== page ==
Pentecost has three different names. Those names point to different aspect of what the day means.
The Feast of Harvest
The Feast of Weeks
The Feast of Pentecost
All three names above apply to the same Holy Day or Feast! Why is that?
There is always good reason behind what God does. With a short review of the meaning behind the names mentioned above, we will get a deeper understanding of God’s intention’s about that day and its implications for all humanity.
It might sound simple, but God has a plan. It was determined from the very beginning of time. The book of Revelation states as much when it says, “the Book of Life of the Lamb slain from the foundation of the world” (Revelation 13:8).
The Passover begins this plan with the shedding of an innocent lamb’s blood. Ancient Israel daubed this blood on the door posts and lintel. This was a sign of protection that spared the life of the firstborn child (Exodus 12:29-30). Following this comes the seven Days of Unleavened Bread. During these seven days, there was a very special event that has a great deal to do with the resurrection of Jesus and the giving of the Holy Spirit on the day of Pentecost. It’s a day when a special offering was made called “the wave sheaf offering” (Leviticus 23:9-12). Three things stand out about this offering. First, it was a sheaf made from the firstfruits of the early barley harvest (v.10). Second, a sheaf of this harvest was to be waved before the LORD to be acceptable to him (v.11). Third, it was to be accompanied with a sacrifice of a lamb without blemish. This was the early barley harvest. The first ripe barley was harvested and waved before the LORD to be acceptable to him.
How do these three things apply to observing this festival today?
God’s plan of salvation for humanity begins with the forgiveness of sin. First is the Passover Lamb. Jesus fulfilled this sacrifice—He is the Lamb of God, slain from the foundation of the world (Revelation 13:8).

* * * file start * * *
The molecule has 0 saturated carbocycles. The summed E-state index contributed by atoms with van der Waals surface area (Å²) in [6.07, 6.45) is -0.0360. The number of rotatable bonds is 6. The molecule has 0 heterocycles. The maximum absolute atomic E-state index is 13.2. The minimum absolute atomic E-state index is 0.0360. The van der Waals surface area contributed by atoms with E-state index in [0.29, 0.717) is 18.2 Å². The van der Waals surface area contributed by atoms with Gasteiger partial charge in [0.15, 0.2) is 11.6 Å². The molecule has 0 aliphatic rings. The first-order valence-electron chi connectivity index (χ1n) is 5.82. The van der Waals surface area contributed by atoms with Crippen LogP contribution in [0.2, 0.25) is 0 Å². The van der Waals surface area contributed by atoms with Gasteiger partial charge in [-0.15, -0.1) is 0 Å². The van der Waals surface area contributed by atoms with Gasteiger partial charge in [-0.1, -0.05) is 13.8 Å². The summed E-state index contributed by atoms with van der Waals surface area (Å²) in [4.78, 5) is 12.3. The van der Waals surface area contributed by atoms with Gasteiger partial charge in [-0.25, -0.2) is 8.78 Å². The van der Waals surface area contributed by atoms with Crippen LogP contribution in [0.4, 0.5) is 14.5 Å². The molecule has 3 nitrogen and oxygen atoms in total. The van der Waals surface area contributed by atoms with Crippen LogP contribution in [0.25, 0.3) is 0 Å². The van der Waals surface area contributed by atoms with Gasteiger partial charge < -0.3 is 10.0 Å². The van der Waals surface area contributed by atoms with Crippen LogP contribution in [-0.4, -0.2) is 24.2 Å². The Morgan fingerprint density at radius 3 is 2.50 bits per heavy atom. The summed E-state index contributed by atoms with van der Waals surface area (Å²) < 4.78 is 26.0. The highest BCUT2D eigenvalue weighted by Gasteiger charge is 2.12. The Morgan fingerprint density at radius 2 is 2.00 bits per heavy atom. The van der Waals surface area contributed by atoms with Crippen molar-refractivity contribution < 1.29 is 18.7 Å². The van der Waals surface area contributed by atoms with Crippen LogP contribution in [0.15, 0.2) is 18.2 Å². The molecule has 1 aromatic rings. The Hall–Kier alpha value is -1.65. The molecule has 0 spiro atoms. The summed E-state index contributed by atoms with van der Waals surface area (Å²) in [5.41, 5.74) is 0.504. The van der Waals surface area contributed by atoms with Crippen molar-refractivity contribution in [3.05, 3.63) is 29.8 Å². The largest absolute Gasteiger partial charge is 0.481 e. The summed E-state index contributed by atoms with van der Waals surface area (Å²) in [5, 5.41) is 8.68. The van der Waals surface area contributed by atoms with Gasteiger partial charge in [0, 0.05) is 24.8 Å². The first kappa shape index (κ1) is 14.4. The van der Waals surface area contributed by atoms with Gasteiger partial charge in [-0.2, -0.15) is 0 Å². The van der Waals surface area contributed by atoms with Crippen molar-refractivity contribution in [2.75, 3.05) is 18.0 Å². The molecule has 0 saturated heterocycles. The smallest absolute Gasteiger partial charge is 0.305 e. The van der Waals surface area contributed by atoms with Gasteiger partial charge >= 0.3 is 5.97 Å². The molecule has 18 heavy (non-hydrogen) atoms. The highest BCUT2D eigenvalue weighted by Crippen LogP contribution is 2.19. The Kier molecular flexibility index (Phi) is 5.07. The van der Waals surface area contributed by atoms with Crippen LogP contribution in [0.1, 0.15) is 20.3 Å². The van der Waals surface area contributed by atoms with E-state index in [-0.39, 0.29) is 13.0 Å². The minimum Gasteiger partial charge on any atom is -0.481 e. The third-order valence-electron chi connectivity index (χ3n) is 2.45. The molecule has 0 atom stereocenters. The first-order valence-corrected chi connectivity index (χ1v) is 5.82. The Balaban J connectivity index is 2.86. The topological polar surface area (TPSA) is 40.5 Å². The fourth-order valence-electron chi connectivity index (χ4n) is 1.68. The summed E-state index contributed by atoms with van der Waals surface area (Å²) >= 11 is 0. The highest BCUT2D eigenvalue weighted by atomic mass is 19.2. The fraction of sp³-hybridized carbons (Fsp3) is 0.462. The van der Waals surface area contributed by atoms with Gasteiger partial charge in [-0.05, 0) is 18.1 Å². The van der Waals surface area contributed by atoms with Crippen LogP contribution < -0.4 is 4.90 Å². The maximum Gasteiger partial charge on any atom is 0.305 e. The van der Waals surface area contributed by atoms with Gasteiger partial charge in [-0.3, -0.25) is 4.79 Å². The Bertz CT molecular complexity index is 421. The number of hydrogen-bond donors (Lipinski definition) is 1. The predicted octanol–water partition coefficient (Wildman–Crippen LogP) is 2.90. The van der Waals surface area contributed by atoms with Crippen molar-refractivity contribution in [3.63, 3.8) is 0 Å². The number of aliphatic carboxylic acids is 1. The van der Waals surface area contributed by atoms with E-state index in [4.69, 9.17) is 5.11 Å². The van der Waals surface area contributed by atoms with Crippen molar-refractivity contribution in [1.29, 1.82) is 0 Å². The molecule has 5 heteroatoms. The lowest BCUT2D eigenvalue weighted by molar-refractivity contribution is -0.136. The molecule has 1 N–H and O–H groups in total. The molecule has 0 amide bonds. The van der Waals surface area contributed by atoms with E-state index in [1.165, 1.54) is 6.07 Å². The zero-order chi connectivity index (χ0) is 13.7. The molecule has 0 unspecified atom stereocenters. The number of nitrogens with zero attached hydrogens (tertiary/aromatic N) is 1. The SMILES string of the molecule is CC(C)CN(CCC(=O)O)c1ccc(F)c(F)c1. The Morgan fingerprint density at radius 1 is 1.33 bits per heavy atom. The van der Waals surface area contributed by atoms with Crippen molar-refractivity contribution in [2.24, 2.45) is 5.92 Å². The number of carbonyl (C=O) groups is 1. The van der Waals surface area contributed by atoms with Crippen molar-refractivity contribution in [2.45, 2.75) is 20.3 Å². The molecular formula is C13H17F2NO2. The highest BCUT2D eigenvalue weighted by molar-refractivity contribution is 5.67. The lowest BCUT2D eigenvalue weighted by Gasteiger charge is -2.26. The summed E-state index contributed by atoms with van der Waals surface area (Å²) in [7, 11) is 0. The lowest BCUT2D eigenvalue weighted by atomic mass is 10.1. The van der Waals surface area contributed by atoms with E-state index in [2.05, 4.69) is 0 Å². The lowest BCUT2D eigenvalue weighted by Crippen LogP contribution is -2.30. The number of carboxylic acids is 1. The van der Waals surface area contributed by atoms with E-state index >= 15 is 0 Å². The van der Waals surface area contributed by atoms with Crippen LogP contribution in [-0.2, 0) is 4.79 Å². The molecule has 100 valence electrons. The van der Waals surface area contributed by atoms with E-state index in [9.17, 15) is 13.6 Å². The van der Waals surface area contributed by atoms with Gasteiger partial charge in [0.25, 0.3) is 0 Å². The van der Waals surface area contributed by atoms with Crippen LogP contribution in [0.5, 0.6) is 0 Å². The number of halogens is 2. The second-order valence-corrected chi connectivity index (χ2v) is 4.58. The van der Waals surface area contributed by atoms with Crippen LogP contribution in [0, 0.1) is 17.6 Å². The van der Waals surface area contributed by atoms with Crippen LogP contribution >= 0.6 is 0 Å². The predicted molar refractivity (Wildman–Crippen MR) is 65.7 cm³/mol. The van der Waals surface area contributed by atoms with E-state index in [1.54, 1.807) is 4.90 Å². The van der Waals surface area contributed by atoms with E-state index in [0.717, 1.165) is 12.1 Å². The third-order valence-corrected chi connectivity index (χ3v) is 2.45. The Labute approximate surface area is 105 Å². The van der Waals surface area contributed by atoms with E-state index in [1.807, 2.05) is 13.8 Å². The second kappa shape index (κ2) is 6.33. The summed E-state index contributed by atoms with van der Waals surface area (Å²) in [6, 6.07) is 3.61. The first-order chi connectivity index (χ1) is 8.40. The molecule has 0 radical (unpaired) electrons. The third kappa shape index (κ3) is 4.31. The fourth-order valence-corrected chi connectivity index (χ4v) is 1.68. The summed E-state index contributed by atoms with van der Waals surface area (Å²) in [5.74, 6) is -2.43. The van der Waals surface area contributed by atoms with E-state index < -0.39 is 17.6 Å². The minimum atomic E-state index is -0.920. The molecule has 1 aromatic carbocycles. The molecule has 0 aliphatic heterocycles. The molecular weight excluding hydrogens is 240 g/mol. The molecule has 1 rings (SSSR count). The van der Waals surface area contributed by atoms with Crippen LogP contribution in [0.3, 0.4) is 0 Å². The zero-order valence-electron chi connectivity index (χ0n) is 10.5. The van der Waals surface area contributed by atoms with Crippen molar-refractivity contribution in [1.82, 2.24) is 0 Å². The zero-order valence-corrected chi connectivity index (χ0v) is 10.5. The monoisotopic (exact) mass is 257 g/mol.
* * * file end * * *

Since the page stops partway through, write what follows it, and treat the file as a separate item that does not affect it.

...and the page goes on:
Second, the ripe barley represented the first of the harvest presented to God by the priest. Jesus was the embodiment of this sheaf—which was the very first ripe grain of the firstfruits of the harvest—when He was resurrected and ascended to God the Father (1 Corinthians 15: 20-23). When Mary saw Jesus after His resurrection, John 17:20 records that Jesus said, “Do not touch Me for I have not yet ascended to My Father.”
Third, it has to be acceptable. Jesus, being sinless and perfect His entire life, was an acceptable offering to God.
Fifty Days Later—The Feast of Weeks or Harvest
“The Feast of Weeks of the firstfruits of the wheat harvest” (Exodus 34: 22) is represented in the later harvest after the early barley harvest. Today, we recognize this day as Pentecost, which is the Greek name for it. It is a Holy Day and is described in Leviticus 23:15-22. This time the first ripe grain of the later wheat crop was cut and waved before God by the priest. This was also a firstfruit offering, which was holy to the LORD. God’s people are called firstfruits (James 1:18, Revelation 14:4). It’s fitting then that God gave His Holy Spirit—which is His guarantee of resurrection to eternal life (2 Corinthians 5:5)—to His Church on this Feast of Harvest.
Notably, in Leviticus 23:22, God ends the description of this Feast of Weeks with the instructions to Israel to leave the corners of their fields un-harvested for the poor to eat. Everyone is included in the meaning of this day.
This year, the Feast of Harvest is this weekend. Read a more in-depth explanation of this Holy Day and its symbolism here.